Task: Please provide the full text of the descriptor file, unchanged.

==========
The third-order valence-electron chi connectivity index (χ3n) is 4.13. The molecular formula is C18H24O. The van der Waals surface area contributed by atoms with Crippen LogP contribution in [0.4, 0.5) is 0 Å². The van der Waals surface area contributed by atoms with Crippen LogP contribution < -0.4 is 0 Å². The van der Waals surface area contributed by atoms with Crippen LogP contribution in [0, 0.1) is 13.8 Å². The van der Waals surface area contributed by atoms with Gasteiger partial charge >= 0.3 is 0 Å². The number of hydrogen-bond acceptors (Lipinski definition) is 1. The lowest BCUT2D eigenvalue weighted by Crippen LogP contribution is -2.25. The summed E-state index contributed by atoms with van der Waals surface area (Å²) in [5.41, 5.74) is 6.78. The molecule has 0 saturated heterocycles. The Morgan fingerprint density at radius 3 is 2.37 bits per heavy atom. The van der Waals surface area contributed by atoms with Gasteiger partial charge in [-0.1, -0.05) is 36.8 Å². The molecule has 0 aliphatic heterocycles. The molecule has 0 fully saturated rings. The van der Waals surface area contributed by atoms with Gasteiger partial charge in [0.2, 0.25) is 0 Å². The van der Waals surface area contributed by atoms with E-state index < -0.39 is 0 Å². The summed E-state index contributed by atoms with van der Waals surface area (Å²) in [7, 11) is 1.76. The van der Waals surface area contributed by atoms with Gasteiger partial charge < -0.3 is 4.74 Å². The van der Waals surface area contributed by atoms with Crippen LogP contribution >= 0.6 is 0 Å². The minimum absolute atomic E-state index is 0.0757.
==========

The third-order valence-electron chi connectivity index (χ3n) is 4.13. The molecular formula is C18H24O. The van der Waals surface area contributed by atoms with Crippen LogP contribution in [0.4, 0.5) is 0 Å². The van der Waals surface area contributed by atoms with Crippen LogP contribution < -0.4 is 0 Å². The van der Waals surface area contributed by atoms with Crippen LogP contribution in [0, 0.1) is 13.8 Å². The van der Waals surface area contributed by atoms with Gasteiger partial charge >= 0.3 is 0 Å². The number of hydrogen-bond acceptors (Lipinski definition) is 1. The lowest BCUT2D eigenvalue weighted by Crippen LogP contribution is -2.25. The summed E-state index contributed by atoms with van der Waals surface area (Å²) in [5.41, 5.74) is 6.78. The molecule has 0 saturated heterocycles. The Morgan fingerprint density at radius 3 is 2.37 bits per heavy atom. The van der Waals surface area contributed by atoms with Gasteiger partial charge in [-0.1, -0.05) is 36.8 Å². The molecule has 0 aliphatic heterocycles. The molecule has 0 fully saturated rings. The van der Waals surface area contributed by atoms with Gasteiger partial charge in [0.2, 0.25) is 0 Å². The van der Waals surface area contributed by atoms with E-state index < -0.39 is 0 Å². The summed E-state index contributed by atoms with van der Waals surface area (Å²) in [7, 11) is 1.76. The van der Waals surface area contributed by atoms with Gasteiger partial charge < -0.3 is 4.74 Å². The van der Waals surface area contributed by atoms with Crippen LogP contribution >= 0.6 is 0 Å². The minimum absolute atomic E-state index is 0.0757.